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Brownies go scouting for bears
Group collects toys for police to give to needy children
Girl Scouts Brownie Gabrielle Heath, 9, holds a small brown stuffed dog that will be donated to help the Flowery Branch Police Department as part of the Girl Scouts Troop 13511 “Teddy Town Festival,” set for April 4 in downtown Flowery Branch. - photo by SARA GUEVARA


Shanna Cotton, co-leader of a Girl Scouts Troop 13511 in Flowery Branch, talks about a toy and teddy bear drive to benefit the Flowery Branch Police Department.
Teddy Town Festival
What: Toy drive benefiting the Flowery Branch Police Department
When: 11 a.m.-2p.m. April 4
Where: Downtown Flowery Branch
Features: Toy collection, refreshments, games and emergency vehicles on display
Contact: 770-967-6371

FLOWERY BRANCH  — A group of Brownies earning their final merit badges for the year decided they want to design their project around something that would help children less fortunate or in distress.

So, the eight Brownies, part of Girl Scouts Troop 13511, and their adult leaders have worked to organize the “Teddy Town Festival,” set for April 4 in downtown Flowery Branch.

As part of the event, they are asking the community to donate new teddy bears or toys to the Flowery Branch Police Department.
In exchange, donors will receive free tickets for games and food.

The event, set to run from 11 a.m. to 2 p.m., will feature a flag ceremony, inflatable play areas, arts and crafts, face painting, a cake walk and refreshments. Also, Girl Scout cookies will be on sale.

A police car, fire truck and tow truck will be on display, and visitors can meet Bart, the Flowery Branch police dog.

“We’ll have some fun things ... to attract the children,” said Shanna Cotton, troop co-leader.

The Brownies, who are all second- and third-graders, have a “Journey” handbook they follow throughout the year.

“And they end up doing a big community service event at the end of it,” Cotton said.

The group had to earn three badges this year, including learning about themselves and their fellow Brownies and learning about their family and staying healthy.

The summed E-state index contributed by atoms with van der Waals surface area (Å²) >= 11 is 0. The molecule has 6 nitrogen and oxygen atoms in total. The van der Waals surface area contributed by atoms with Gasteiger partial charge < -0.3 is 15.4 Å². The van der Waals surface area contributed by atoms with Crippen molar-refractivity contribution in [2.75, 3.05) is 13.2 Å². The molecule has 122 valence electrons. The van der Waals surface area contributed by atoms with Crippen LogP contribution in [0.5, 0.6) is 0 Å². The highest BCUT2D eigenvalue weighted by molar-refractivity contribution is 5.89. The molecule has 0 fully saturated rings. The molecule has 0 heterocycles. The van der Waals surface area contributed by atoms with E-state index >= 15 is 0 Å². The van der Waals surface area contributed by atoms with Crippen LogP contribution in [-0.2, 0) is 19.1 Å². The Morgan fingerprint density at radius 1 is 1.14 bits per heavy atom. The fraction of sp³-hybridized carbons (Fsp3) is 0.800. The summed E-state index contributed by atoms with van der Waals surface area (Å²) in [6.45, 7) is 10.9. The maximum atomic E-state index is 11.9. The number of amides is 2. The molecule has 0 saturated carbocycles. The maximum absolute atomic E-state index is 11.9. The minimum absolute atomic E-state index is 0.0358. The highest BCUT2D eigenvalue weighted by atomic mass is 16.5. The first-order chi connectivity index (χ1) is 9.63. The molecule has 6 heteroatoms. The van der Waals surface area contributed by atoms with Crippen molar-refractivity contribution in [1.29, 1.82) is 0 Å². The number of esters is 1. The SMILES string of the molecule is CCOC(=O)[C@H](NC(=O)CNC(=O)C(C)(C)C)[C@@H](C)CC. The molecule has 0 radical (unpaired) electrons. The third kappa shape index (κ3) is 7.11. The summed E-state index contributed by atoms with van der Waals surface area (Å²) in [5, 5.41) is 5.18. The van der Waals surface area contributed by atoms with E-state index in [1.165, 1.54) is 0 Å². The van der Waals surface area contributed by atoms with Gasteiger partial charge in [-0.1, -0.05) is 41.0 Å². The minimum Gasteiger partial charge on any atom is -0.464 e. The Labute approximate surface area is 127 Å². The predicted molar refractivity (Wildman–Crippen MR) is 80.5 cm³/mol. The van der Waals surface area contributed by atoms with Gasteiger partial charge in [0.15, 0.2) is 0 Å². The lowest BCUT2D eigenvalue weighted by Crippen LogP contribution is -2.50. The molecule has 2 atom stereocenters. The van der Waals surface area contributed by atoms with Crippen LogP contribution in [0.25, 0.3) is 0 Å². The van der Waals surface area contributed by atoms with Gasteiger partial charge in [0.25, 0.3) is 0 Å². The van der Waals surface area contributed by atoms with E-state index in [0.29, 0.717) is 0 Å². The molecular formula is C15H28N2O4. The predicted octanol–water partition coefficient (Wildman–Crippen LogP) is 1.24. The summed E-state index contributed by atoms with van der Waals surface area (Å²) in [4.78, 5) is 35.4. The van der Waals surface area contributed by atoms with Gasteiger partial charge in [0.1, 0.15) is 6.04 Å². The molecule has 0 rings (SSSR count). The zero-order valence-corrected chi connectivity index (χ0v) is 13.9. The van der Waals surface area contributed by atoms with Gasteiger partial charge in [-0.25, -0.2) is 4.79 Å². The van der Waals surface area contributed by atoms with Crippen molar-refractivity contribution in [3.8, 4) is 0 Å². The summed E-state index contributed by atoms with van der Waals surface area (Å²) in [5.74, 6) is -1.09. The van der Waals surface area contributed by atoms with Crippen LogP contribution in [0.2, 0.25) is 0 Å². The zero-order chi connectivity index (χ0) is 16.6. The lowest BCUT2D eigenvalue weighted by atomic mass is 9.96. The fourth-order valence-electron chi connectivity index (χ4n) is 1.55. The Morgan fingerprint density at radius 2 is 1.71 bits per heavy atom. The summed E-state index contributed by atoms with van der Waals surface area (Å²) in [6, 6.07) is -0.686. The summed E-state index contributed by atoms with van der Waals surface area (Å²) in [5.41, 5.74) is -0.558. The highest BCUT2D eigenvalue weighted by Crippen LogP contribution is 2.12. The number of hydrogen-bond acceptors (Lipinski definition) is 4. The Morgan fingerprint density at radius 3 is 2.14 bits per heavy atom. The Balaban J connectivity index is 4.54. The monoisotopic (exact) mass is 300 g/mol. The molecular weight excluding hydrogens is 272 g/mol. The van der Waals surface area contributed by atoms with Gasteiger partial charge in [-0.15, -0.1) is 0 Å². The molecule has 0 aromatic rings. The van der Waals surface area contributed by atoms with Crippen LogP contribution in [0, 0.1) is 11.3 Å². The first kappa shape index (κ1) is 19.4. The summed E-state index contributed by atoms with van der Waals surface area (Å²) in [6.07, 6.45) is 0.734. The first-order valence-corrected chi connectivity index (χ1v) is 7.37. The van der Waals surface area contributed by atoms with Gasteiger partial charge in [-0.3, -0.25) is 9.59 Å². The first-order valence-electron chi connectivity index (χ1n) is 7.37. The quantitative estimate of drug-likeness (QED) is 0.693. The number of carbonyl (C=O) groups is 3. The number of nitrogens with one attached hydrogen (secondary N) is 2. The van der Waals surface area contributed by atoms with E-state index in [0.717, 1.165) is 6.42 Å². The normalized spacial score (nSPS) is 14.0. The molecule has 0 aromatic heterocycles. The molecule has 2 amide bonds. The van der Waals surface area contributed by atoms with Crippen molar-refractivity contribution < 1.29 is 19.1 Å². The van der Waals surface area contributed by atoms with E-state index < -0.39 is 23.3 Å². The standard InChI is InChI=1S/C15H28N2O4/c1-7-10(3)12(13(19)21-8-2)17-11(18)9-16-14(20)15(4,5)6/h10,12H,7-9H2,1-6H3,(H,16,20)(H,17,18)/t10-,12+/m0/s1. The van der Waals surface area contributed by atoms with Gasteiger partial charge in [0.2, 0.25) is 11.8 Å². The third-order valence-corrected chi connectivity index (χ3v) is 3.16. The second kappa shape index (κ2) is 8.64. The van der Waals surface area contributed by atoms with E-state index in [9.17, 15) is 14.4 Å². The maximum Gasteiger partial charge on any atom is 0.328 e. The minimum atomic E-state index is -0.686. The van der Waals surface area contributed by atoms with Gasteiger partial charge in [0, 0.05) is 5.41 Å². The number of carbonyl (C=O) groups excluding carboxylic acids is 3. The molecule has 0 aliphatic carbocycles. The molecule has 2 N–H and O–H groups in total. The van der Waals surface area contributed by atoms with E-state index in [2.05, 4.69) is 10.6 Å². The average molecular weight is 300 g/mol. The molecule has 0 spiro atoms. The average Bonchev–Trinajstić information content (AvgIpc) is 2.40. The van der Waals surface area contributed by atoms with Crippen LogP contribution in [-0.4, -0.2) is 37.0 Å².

“The final badge shows them the bigger picture,” Cotton said. “It goes outside of their family unit, and (that) there’s a community and a world out there.”

The book has “made it easy to teach this stuff to them,” she added. “...You could ask any of my Brownies what they’re doing this (toy drive) for and they would be able to tell you that it’s for the children and the community.”

The group already has been working on the drive.

“I personally have in my garage two big storage bins full of (toys) ... from people who have heard about what we’re doing,” Cotton said.

Flowery Branch Police Chief Gerald Lanich said he and his officers will use the toys and teddy bears to comfort children they come across in police calls.

“They are always the innocent parties of a bad situation,” he said.

Officers also might hand out items to children whose families are going through some tough economic times. They helped children at Christmas through the “Shop with a Cop” program.

“Right after Christmas, we started accumulating and storing toys and things to give children,” Lanich said.
The Brownies’ toy drive will help with that effort.

“We’ll put some (toys) in circulation now with the officers to let them go ahead and give them out, but we may store some away for Christmas,” Lanich said.

At least two of the Brownies said they were excited about the event.

Cotton’s 8-year-old daughter, Tessa, said the Brownies are going to assign jobs for each member at the group’s next meeting.

And Abi Rubel, 9, who, like Tessa, is a third-grader at Flowery Branch Elementary School, said one thing she is especially looking forward to is “we get to play an extra hour.”

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